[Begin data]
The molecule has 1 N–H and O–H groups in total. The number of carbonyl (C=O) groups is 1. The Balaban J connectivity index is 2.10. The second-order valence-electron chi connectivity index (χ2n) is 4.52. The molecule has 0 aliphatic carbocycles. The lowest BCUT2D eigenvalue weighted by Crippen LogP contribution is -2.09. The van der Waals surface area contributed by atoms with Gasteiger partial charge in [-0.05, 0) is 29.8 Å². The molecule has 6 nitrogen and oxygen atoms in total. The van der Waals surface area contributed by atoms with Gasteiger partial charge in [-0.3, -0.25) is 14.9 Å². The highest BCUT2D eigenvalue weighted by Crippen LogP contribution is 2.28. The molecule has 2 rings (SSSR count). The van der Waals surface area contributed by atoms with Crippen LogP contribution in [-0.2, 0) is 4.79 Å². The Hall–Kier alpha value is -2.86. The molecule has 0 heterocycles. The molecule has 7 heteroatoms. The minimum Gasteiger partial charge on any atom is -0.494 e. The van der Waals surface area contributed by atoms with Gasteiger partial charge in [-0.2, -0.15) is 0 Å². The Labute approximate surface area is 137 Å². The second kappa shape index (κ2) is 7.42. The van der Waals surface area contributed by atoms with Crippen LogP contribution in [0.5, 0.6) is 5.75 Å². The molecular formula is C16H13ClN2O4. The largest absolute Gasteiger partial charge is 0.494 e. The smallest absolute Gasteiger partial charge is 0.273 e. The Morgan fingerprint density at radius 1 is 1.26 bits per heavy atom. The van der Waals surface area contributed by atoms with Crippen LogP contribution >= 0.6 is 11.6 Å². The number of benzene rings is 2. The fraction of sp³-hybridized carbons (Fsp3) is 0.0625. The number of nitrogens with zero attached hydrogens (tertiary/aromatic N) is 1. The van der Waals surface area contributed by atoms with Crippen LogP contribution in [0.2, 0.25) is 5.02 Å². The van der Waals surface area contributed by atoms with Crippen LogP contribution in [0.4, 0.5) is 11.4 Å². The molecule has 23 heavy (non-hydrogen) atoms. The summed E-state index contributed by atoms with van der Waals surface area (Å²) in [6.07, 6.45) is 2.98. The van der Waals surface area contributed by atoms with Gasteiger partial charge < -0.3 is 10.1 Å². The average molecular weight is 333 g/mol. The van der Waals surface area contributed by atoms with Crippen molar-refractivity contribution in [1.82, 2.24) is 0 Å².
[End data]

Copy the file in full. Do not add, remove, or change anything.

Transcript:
The molecule has 1 N–H and O–H groups in total. The number of carbonyl (C=O) groups is 1. The Balaban J connectivity index is 2.10. The second-order valence-electron chi connectivity index (χ2n) is 4.52. The molecule has 0 aliphatic carbocycles. The lowest BCUT2D eigenvalue weighted by Crippen LogP contribution is -2.09. The van der Waals surface area contributed by atoms with Gasteiger partial charge in [-0.05, 0) is 29.8 Å². The molecule has 6 nitrogen and oxygen atoms in total. The van der Waals surface area contributed by atoms with Gasteiger partial charge in [-0.3, -0.25) is 14.9 Å². The highest BCUT2D eigenvalue weighted by Crippen LogP contribution is 2.28. The molecule has 2 rings (SSSR count). The van der Waals surface area contributed by atoms with Crippen LogP contribution in [-0.2, 0) is 4.79 Å². The Hall–Kier alpha value is -2.86. The molecule has 0 heterocycles. The molecule has 7 heteroatoms. The minimum Gasteiger partial charge on any atom is -0.494 e. The van der Waals surface area contributed by atoms with Gasteiger partial charge in [-0.2, -0.15) is 0 Å². The Labute approximate surface area is 137 Å². The second kappa shape index (κ2) is 7.42. The van der Waals surface area contributed by atoms with Crippen LogP contribution in [0.5, 0.6) is 5.75 Å². The molecular formula is C16H13ClN2O4. The largest absolute Gasteiger partial charge is 0.494 e. The smallest absolute Gasteiger partial charge is 0.273 e. The Morgan fingerprint density at radius 1 is 1.26 bits per heavy atom. The van der Waals surface area contributed by atoms with Crippen LogP contribution >= 0.6 is 11.6 Å². The number of benzene rings is 2. The fraction of sp³-hybridized carbons (Fsp3) is 0.0625. The number of nitrogens with zero attached hydrogens (tertiary/aromatic N) is 1. The van der Waals surface area contributed by atoms with Crippen LogP contribution in [0.2, 0.25) is 5.02 Å². The van der Waals surface area contributed by atoms with Crippen LogP contribution in [0.4, 0.5) is 11.4 Å². The molecule has 23 heavy (non-hydrogen) atoms. The summed E-state index contributed by atoms with van der Waals surface area (Å²) in [6.07, 6.45) is 2.98. The van der Waals surface area contributed by atoms with Gasteiger partial charge < -0.3 is 10.1 Å². The average molecular weight is 333 g/mol. The van der Waals surface area contributed by atoms with Crippen molar-refractivity contribution in [1.82, 2.24) is 0 Å².